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University of Minnesota Morris marks one year of campus-wide carbon neutrality in electricity

A group of people smiles into lens.
Author: 
U of M News Service
Publication date: 
June 22, 2021
The Morris campus expands sustainability efforts throughout West Central Minnesota

MORRIS, Minn. (6/14/2021) – Uniquely located amid an abundance of solar power, wind, and fertile soil, the University of Minnesota Morris has been able to create community-scale clean energy systems to achieve carbon neutrality in electricity in recent years, achieving full carbon neutrality in electricity for the first time last year.

In 2007, UMN Morris accelerated its path toward carbon neutrality as a charter signatory of the American College and University Presidents' Climate Commitment. Since then, the campus has built an on-site, community-scale clean energy platform.

In this diverse and distributed energy model, the majority of the campus’s electricity—approximately 60 percent—is generated by two university-owned, 1.65 megawatt wind turbines. Excess electricity produced by the turbines is sold to the local power provider, reducing the amount of fossil fuels used to service homes, schools, and businesses in the region.

Additional renewable energy comes from several solar photovoltaic installations and a solar thermal array. The campus has also focused on conservation by constructing “green” buildings and expanding energy conservation efforts, like installing LED lighting across campus. A unique feature on campus is the biomass gasification facility, which displaces about 8,000 tons of fossil fuels annually with locally sourced and grown biomass, like corn cobs.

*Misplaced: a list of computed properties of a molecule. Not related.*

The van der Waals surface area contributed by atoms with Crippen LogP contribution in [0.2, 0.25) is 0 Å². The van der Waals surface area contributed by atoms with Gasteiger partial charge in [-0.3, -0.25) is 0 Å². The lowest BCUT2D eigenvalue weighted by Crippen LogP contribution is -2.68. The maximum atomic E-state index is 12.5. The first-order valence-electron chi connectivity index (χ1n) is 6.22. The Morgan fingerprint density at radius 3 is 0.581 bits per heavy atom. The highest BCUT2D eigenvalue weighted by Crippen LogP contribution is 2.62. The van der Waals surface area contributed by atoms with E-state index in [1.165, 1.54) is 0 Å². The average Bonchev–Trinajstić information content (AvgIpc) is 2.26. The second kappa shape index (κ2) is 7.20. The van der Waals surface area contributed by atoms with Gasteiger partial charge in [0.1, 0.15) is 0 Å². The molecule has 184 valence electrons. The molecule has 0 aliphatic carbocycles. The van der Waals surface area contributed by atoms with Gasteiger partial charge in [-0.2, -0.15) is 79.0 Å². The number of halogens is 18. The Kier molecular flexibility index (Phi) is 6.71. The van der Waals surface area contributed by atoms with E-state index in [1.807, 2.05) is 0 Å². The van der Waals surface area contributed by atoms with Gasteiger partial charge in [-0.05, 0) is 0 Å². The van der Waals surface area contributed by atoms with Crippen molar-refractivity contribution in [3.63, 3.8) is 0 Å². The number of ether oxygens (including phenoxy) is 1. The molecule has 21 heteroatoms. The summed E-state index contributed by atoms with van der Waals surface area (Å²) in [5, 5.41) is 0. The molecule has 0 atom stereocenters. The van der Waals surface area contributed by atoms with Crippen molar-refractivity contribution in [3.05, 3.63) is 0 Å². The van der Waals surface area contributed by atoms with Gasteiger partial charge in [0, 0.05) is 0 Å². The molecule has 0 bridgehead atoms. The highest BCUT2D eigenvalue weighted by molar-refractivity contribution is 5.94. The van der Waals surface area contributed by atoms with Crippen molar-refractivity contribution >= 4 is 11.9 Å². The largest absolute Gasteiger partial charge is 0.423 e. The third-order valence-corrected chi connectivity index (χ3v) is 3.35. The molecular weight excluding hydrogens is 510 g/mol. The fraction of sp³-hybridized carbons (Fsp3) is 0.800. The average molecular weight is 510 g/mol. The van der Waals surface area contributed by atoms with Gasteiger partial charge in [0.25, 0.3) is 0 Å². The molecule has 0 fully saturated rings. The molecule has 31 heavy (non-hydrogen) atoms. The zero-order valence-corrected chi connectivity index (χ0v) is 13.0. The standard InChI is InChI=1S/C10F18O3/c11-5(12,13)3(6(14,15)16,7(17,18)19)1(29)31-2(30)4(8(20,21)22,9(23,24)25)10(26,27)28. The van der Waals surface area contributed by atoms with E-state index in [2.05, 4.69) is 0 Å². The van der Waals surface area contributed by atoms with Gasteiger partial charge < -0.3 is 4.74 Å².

Campus leadership on clean energy has expanded into the larger Morris community and has grown into a community partnership called The Morris Model.

“The Morris Model allows us to generate energy needed for our campus community through our own energy shed,” says Troy Goodnough, UMN Morris sustainability director. “Our collective work throughout the last 10 to 15 years is the springboard that will launch us into the next decade of urgent energy transformation. This model of inclusive energy sustainability is a roadmap for rural communities.”

UMN Morris Chancellor Michelle Behr says, “This is an accomplishment not only for our faculty and staff, who have helped inspire our campus energy journey, but also and especially for our students, who have played a leading role in helping to develop our energy plans, energy monitoring, analysis, and more.”

For several years, UMN Morris has been a leader in sustainability, recognized by Environment America for generating the most renewable electricity per student on campus of any university in the nation. UMN Morris extends its climate leadership across the University of Minnesota by partnering with the West Central Research and Outreach Center, West Central Clean Energy Teams, University of Minnesota Extension, Southwest Regional Sustainable Development Partnership, and the Institute on the Environment.

“The UMN Morris campus is teaching, researching, and demonstrating what flourishing rural communities can look like—and showcasing how we can build a clean energy future and strengthen our local economies,” Goodnough says.

Building a fully sustainable future for the U of M five-campus System is a key component of the institution’s first systemwide strategic plan, MPact 2025. U of M campuses across the state are demonstrating a growing leadership in sustainability and environmental teaching, research, and convening power.

About UMN Morris
One of five campuses that comprise the University of Minnesota System, the University of Minnesota Morris provides opportunities for students to grow intellectually, engage in community, experience environmental stewardship, and celebrate diversity. A renewable and sustainable educational experience, UMN Morris prepares graduates for careers, for advanced degrees, for lifelong learning, for work world flexibility in the future, and for global citizenship. Learn more about UMN Morris.

Media contact: Jake Ricker